Orange Flowers in Texas: 7 Most Charming Orange Texas Blooms

Orange might be the least favorite color when it comes to flowering plants, but they do have a certain mysterious charm around them. If you’re looking to complement a wide range of yellow, red and purple flowers in your yard or garden, then take a look and consider these 7 plants with orange flowers in Texas.


orange flowers in Texas

It’s hard not to fall in love with marigolds and its seemingly endless blooms. The giving plant puts out flower after flower after flower as long as the weather is nice and warm, and it’s not too fussy about its soil and watering requirements, too.

Plant marigolds in locations that get full sun and it does the rest. Alternatively, you can put them in containers or raised beds, and don’t forget to water them ever so often. Deadheading is a must if you want to have your space covered with orange flowers in Texas.

Texas Lantana

Orange Flowers in Texas

Texas Lantana is native to the state, which means you don’t have to make any sort of adjustments to make it grow from seedling to flower.

Technically, it’s a shrub that branches out quickly and fills space in a short amount of time. You get small yet brilliant orange flowers, sometimes coupled with yellows and reds in bunches.

Like marigolds, the Texas lantana is very hardy and tends to survive even when neglected. As long as it gets full sun and the occasional watering it will thrive and spread on its own.

Cape Honeysuckle Vine

orange flowers in Texas

If you only have room for one plant with orange flowers, Cape Honeysuckle should be at the top of your list. The South African native shrub isn’t really a honeysuckle variety; rather, it comes from the Bignoniaceae family.

The evergreen shrub produces blazing orange flowers that have sweet nectars. It attracts hummingbirds and provides a veritable pop of color from fall to spring. What’s even more interesting is that the cape honeysuckle grows vigorously after being established, and continues producing clusters of orange even with little human intervention.

Mexican Honeysuckle

orange flowers in Texas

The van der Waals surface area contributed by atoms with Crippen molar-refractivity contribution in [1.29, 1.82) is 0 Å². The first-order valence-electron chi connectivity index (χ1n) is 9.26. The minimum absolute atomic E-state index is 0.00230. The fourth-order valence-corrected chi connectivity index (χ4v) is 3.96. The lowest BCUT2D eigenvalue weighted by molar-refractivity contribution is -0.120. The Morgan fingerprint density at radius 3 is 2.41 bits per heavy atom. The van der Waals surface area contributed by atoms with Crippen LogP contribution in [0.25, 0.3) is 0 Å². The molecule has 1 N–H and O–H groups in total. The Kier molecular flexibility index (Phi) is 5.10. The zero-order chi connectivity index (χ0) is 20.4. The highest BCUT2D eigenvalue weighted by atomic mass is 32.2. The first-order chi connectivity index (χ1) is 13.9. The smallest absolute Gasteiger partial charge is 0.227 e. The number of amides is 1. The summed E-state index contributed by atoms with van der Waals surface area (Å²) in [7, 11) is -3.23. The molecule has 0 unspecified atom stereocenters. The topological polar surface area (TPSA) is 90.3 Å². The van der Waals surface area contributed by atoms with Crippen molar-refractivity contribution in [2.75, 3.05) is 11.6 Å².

Mexican honeysuckles are low-growing plants that are often mistaken for a vine. It’s a perennial plant that’s native to Mexico and only grows to a maximum of three feet in width and length.

The best spot for these flowering shrubs is an area that gets all-day light. They aren’t that particular when it comes to soil as long as it’s well-draining and doesn’t hold water for long periods.

The thin and long orange blooms go from spring to fall and attract pollinators such as bees and hummingbirds.

Pride of Barbados


The Pride of Barbados is aptly named as such. It’s as energetic as marigolds and tends to overperform in terms of producing bright, orange flowers!

This plant loves heat and light, and can tolerate missing a watering or two. Take a closer look at the flower clusters and you’ll see tinges of gold on the petal borders. It’s also classified as an evergreen, so once you plant them in the right spot you can look forward to recurring blooms for several years.


Cosmos are popular and common plants with orange flowers you can grow in Texas. They produce curious, daisy-like flowers that are curved up and towards the sun. The frilly texture makes you want to touch the blooms and appreciate the flowers more!

Cosmos can actually grow in any condition, even poor ones. In fact, it’s recommended that the soil stays unamended- poor soil, as well as a hot and dry environment is all it takes to start them from seed.

You can scatter the seeds once the climate gets warm, water them in and watch as they grow. The annual does a self-seeding process which means you don’t have to work your garden to see recurring blooms each year.

Canna Tropicanna

This perennial plant doesn’t like direct sun, so you should put them where they get partial shade and constantly moist soil.

Canna Tropicanna is beautiful to behold not just because of its large and many-petaled flowers, but also because it has spreading lance-shaped leaves with variegated lines of green. They grow straight and tall, and don’t take too much space, horizontal-wise. You can bunch them together to achieve a tropical garden effect.

​​​​​​Related Article: 7 White Flowering Trees in Texas